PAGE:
The exact same thing applies to music.  I’m not stupid; therefore, I recognize that the majority of Blues pioneers certainly were black, but I also recognize that my white ancestors weren’t the only white folks playing and singing the Blues.  Or Jazz.  And the same thing happened in Folk music, Gospel, Sacred Harp, etc., etc., etc.  In the South, there is no color barrier in all of those types of music.   Music doesn’t have a skin color, no matter how badly Yankees want to put it there.  As written a few paragraphs earlier, wherever you believe that skin color is a significant factor, I guarantee you that poverty is a bigger and much more accurate factor.

The music of Appalachia is the music of poverty.  The Blues of the Mississippi delta is also the music of poverty.  It’s the same all over the South.  The Southern aristocracy did not have their own unique, iconic sound, but practically everybody else did.  Blues, Jazz, Country, Appalachian, Folk, Bluegrass, Cajun, Tejano, etc., is all the music of poverty.  But not just any old poverty – it’s all the music of Southern poverty, which is a shared poverty that runs across the color line. And all we need to understand this would be to consider good old Gomer Pyle. 

Can you remember the first time you saw that episode of The Andy Griffith Show where Gomer Pyle sang for the first time?  Do you remember your reaction to hearing a poor, white-trash gas station attendant singing Santa Lucia with perfect clarity, diction, tone, and pitch?  Well, no matter how you actually reacted, you were supposed to react with shock and disbelief, because poor Southern folks aren’t supposed to be sophisticated like that.  And here’s the critical question – would the desired comedic reaction have been any different if Gomer’s character had been black?  Nope.  The punchline had nothing to do with skin color, but was all about poverty.  Gomer didn’t have privilege because of his ethnicity.  He was poor, and therefore, it was funny.  What made all of it so authentic was that the actor playing Gomer Pyle – Jim Nabors from Sylacauga, Alabama – was really singing.  It wasn’t a Hollywood trick.  The people of Mayberry were shocked that Gomer could sing so well, and Yankees all over America watching television were equally shocked to learn that Jim Nabors could also sing so well. The man had a beautiful baritone voice, and I always loved those rare episodes when he got to show it off.  The exact same thing actually happened one season earlier on The Andy Griffith Show in an episode called Rafe Hollister Sings.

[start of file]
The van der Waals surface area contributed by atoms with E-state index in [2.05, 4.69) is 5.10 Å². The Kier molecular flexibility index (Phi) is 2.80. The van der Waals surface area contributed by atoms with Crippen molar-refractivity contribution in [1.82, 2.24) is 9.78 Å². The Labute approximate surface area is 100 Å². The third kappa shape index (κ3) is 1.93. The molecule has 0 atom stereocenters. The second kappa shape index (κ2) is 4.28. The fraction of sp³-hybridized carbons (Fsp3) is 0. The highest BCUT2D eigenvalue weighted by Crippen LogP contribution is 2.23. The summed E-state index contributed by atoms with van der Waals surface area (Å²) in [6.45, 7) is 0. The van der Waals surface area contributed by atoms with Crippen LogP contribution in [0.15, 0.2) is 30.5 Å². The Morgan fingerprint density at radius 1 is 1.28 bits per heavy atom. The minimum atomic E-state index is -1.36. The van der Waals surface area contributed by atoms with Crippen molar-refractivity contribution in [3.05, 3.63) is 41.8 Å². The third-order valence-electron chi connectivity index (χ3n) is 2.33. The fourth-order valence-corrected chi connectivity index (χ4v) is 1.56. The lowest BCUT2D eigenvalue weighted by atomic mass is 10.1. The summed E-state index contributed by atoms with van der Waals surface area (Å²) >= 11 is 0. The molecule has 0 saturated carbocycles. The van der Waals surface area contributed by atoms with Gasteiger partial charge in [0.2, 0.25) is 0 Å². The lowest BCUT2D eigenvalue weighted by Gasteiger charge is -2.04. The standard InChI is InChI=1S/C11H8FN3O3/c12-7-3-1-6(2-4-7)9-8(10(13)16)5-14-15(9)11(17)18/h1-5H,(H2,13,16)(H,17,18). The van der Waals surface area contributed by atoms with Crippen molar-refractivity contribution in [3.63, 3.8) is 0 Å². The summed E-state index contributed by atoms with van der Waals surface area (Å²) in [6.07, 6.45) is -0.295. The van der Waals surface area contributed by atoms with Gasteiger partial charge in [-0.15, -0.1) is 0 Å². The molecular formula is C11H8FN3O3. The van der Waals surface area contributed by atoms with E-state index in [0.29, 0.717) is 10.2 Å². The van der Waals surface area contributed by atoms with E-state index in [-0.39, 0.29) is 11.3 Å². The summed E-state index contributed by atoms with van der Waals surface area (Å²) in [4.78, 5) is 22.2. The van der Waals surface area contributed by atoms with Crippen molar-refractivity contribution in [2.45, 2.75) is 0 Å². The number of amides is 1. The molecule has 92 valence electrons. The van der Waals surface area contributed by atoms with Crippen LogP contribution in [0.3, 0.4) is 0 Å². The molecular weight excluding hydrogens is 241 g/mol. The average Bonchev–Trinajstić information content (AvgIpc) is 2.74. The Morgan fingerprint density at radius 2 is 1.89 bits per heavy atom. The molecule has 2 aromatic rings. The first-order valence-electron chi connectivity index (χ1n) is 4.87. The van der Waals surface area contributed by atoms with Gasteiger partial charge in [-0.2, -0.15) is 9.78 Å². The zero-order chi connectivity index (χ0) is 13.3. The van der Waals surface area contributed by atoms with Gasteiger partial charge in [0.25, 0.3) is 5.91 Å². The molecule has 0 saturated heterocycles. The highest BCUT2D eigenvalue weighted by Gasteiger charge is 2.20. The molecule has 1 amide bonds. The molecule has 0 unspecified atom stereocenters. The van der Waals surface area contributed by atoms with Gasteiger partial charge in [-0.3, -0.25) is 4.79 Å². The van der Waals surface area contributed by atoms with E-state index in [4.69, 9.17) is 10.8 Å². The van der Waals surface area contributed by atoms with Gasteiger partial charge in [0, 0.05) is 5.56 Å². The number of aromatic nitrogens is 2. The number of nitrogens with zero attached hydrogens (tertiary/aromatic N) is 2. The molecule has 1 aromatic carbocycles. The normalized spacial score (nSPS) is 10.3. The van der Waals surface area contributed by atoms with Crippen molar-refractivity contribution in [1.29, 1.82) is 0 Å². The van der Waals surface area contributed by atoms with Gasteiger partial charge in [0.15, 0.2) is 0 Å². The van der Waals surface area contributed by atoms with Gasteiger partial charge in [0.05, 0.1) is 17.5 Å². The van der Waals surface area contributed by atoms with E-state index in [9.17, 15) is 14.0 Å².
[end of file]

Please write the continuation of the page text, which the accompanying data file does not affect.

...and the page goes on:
Rafe Hollister was a poor white-trash, overall-wearing local farmer and moonshiner who surprised everyone with his incredible singing voice.  He was forcibly entered into a formal singing presentation for some stuffy old blue-haired ladies, and they tried desperately to “clean him up,” only to find that he provided the necessary authenticity to his performance when he climbed back into his old, dirty overalls.  As with Gomer, the actor playing Rafe Hollister was a Southerner – Jack Prince from Shreveport, Louisiana – and he was really doing all his own singing, too.  Also, as with Gomer, the punchline still involved a poor Southerner possessing sophistication.  It wasn’t, “Hey, that white Southerner can actually sing.”  It was, “Hey, that POOR Southerner can actually sing.”  Isn’t that just hilarious?

I am discouraged at the current marketing trends that are attempting to force music into racial categories.  I’m assuming Yankees are behind this, because only Yankees see skin color when they hear Southern music.  However, I am equally encouraged by musical acts such as Florida-Georgia Line, even though they are much-maligned by Country music purists. If you’re not familiar, they are Southern boys who sing a blend of Country and Hip-Hop – they call it “hick-hop.”  There’s no way anybody would ever confuse their music with either George Jones or Tupac Shakur, but their music doesn’t appeal to race.  It never has, and it never will.  If you managed to stay awake through this whole post, then you already know the answer.  To be fancy, it’s called socio-economic status, and it’s the music of Southern poverty.

About Tom Daniel

Tom Daniel holds a Ph.D in Music Education from Auburn University. He is a husband, father of four cats and a dog, and a college band director who lives back in the woods of Alabama with a cotton field right outside his bedroom window. His grandfather once told him he was "Scotch-Irish," and Tom has been trying to live up to those lofty Southern standards ever since. More from Tom Daniel